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More on SipHash


October 9 2013

This blog attempts to better explain why SipHash was created.

==SipHash in Javascript?==

There is, believe it or not, a Javascript implementation of SipHash. While an interesting thought experiment, SipHash really isn’t an algorithm for running in a high-level scripting language. It’s an algorithm for low-level languages like C, LLVM, or assembler.

What should be using SipHash is not a script, but the underlying engine running a script.

==The type of code that would use SipHash==

Most high-level scripting language have a data type called either an “associative array”, a “hash”, or a “dictionary”. This data type allows a collection of data to be indexed by a string in addition to being indexed by number.

Here is how a dictionary is used in Python:

last_name = {}
last_name["John"] = ["Smith"]
last_name["Debby"] = ["Harry"]
last_name["Miley"] = ["Cyrus"]
last_name["Tom"] = ["Hanks", "Cruise"]

Here, “last_name” is a collection of last names, indexed by the person’s first name. It lets us know that, in our circle of friends, there are two Toms: Tom Hanks and Tom Cruise.

==Under the hood==

Computers, at a low level, do not index data by string, but instead index data by number. Under the hood, Python has special code that converts a string in to a number, and then puts the data in a “hash bucket” with that number.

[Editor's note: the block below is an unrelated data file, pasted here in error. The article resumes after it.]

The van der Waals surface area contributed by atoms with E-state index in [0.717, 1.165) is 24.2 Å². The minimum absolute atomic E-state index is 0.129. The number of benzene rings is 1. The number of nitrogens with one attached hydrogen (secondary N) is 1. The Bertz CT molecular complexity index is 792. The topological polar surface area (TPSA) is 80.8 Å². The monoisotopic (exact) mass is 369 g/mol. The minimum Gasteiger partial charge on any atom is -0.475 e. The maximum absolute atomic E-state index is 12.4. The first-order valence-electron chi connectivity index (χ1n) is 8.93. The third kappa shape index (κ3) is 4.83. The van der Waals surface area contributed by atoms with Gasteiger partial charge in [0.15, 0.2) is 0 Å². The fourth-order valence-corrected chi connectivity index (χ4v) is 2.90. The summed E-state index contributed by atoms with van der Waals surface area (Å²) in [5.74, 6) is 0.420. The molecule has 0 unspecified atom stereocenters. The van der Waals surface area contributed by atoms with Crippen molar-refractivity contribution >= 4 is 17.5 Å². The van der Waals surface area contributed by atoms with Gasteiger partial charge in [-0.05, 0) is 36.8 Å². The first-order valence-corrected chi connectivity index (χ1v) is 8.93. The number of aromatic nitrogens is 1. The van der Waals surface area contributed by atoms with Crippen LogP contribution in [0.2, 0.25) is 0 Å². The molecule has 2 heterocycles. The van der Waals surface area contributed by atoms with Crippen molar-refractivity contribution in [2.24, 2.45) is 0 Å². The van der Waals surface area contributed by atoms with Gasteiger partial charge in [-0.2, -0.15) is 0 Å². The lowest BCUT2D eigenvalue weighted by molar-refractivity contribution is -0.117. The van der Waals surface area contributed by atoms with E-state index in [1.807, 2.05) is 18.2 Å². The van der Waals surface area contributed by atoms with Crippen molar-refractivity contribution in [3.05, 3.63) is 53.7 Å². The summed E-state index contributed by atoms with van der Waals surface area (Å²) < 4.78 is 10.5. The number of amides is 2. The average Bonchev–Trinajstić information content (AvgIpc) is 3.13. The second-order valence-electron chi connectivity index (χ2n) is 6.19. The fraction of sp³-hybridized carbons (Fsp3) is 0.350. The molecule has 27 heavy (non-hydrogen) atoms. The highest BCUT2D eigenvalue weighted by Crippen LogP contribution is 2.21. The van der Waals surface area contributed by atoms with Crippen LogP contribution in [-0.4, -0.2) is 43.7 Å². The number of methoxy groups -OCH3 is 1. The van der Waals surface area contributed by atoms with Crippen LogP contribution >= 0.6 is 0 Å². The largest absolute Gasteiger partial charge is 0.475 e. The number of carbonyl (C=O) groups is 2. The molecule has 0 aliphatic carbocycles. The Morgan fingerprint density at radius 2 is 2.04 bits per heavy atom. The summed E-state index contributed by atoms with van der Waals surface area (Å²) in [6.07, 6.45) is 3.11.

==The problem SipHash solves==

The underlying code for converting a string in to a number is designed to not have a lot of strings converted in to the same number. If this assumption is broken, then certain types of attacks are possible.

Until SipHash came out last year, programmers had to resort to using ad-hoc methods to convert strings in to numbers in a way that was hard for attackers to guess. Deadwood, for example, uses a method that is secure assuming that the attacker does not know the numbers strings are being converted in to.

The reason Deadwood uses an ad-hoc method instead of a real cryptographic primitive was because there was not, when I designed Deadwood in 2007, a way of very quickly generating a small random number from a string using a cryptographic primitive. Indeed, I observed, while designing Deadwood in 2007, that “the quick and dirty hash [that Deadwood uses] is between 750 and 1400 times faster than Radio Gatun” for hashing short strings.

SipHash solves the very particular problem of implementing a hash data type in a low-level language where it’s important the “hash compression” function (the code that converts a string in to a number) is one where an attacker can not guess what number a given string will generate, even if they somehow know the numbers generated by other strings.

==See also==

My SipHash implementation SipHash

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